We have also certain chambers, which we call chambers of health, where we qualify the air as we think good and proper for the cure of diverse diseases and preservation of health.
We have burials in several earths, where we put diverse cements, as the Chinese do their porcelain. But we have them in greater variety, and some of them more fine. We have also great variety of composts, and soils, for the making of the earth fruitful.
We have also houses of deceits of the senses; where we represent all manner of feats of juggling, false apparitions, impostures, and illusions; and their fallacies. And surely you will easily believe, that we, that have so many things truly natural, which induce admiration, could in a world of particulars decieve the senses, if we woule disguise those things, and labor to make them seem more miraculous. But we do hate all impostures, and lies; insomuch as we have severely forbidden it to all our fellows, under pain of ignominy and fines, that they do not show any natural work or thing, adorned or swelling; but only pure as it is, and without all affectation of strangeness.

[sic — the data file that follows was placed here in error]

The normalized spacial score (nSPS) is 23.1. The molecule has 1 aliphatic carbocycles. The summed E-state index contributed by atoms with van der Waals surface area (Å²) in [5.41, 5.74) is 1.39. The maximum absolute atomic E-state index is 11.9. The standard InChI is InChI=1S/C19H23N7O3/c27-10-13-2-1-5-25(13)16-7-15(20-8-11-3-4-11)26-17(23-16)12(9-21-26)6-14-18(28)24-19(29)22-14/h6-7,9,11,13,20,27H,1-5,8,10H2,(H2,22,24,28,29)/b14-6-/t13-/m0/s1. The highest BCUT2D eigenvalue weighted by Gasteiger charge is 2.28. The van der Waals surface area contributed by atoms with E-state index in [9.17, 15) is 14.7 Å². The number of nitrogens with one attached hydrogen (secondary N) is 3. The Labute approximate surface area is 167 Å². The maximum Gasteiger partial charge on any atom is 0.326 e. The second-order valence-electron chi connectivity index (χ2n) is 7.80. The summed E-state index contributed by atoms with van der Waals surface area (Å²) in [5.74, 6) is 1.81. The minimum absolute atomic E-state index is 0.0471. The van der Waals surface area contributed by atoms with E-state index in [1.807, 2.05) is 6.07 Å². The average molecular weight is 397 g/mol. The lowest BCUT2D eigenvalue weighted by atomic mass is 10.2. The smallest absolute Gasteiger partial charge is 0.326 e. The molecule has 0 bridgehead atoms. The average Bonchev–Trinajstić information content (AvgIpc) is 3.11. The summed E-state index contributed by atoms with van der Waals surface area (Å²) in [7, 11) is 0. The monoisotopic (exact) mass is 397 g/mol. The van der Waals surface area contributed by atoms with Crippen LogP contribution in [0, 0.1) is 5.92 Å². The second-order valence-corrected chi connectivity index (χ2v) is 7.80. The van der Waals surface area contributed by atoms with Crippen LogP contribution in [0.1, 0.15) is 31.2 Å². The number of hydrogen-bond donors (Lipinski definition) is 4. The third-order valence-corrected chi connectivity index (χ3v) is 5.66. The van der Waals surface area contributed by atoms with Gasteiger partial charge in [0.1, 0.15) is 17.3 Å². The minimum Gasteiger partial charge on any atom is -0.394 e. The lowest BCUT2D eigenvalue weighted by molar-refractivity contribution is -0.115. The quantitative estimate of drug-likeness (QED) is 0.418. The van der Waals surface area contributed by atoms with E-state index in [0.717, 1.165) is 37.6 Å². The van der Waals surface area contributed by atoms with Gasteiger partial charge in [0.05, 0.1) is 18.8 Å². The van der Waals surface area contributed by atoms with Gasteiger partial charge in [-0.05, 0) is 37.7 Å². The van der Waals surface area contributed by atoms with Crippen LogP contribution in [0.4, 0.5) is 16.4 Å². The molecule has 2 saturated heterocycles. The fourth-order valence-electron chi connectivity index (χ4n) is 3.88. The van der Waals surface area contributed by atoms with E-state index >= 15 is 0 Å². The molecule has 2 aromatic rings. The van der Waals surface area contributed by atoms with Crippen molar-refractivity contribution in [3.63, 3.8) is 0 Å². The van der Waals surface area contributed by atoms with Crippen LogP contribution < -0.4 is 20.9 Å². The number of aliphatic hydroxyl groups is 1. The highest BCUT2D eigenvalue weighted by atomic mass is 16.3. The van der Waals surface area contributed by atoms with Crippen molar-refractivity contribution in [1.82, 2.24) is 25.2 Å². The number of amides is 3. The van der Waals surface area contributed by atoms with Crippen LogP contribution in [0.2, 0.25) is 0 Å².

We find also diverse means yet unknown to you, of producing light, originally, from various bodies. We procure means of seeing objects afar off; as in the heaven, and remote places: and represent things near as afar off; and things afar off as near; making feigned distances. We have also helps for the sight, far above spectacles and glasses in use. We have also glasses and means, to see small and minute bodies, perfectly and distinctly; as the shapes and colors of small flies and worms, grains and flaws in gems which cannot otherwise be seen, observations in urine and blood not otherwise to be seen. We make artificial rainbows, halos, and circles about light. We represent also all manner of reflections, refractions, and multiplications of visual beams of objects.